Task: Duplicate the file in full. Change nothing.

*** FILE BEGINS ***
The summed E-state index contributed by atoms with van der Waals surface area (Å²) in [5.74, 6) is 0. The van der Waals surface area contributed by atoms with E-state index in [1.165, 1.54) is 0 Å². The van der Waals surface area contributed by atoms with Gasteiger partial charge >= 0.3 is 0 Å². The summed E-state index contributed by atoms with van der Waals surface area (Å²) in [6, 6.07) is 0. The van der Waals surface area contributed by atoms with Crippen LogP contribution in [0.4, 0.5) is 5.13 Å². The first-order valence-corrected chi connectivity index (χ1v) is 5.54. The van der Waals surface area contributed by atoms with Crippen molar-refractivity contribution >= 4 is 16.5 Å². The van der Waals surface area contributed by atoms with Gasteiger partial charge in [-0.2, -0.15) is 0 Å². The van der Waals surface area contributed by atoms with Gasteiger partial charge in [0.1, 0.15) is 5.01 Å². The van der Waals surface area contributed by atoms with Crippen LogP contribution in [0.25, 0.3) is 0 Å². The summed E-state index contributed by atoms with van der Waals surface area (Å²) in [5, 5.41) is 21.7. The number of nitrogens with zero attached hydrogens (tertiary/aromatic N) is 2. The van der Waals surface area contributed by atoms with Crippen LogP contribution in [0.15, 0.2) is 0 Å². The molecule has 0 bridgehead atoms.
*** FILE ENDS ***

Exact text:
The summed E-state index contributed by atoms with van der Waals surface area (Å²) in [5.74, 6) is 0. The van der Waals surface area contributed by atoms with E-state index in [1.165, 1.54) is 0 Å². The van der Waals surface area contributed by atoms with Gasteiger partial charge >= 0.3 is 0 Å². The summed E-state index contributed by atoms with van der Waals surface area (Å²) in [6, 6.07) is 0. The van der Waals surface area contributed by atoms with Crippen LogP contribution in [0.4, 0.5) is 5.13 Å². The first-order valence-corrected chi connectivity index (χ1v) is 5.54. The van der Waals surface area contributed by atoms with Crippen molar-refractivity contribution >= 4 is 16.5 Å². The van der Waals surface area contributed by atoms with Gasteiger partial charge in [-0.2, -0.15) is 0 Å². The van der Waals surface area contributed by atoms with Gasteiger partial charge in [0.1, 0.15) is 5.01 Å². The van der Waals surface area contributed by atoms with Crippen LogP contribution in [0.25, 0.3) is 0 Å². The summed E-state index contributed by atoms with van der Waals surface area (Å²) in [5, 5.41) is 21.7. The number of nitrogens with zero attached hydrogens (tertiary/aromatic N) is 2. The van der Waals surface area contributed by atoms with Crippen LogP contribution in [0.15, 0.2) is 0 Å². The molecule has 0 bridgehead atoms.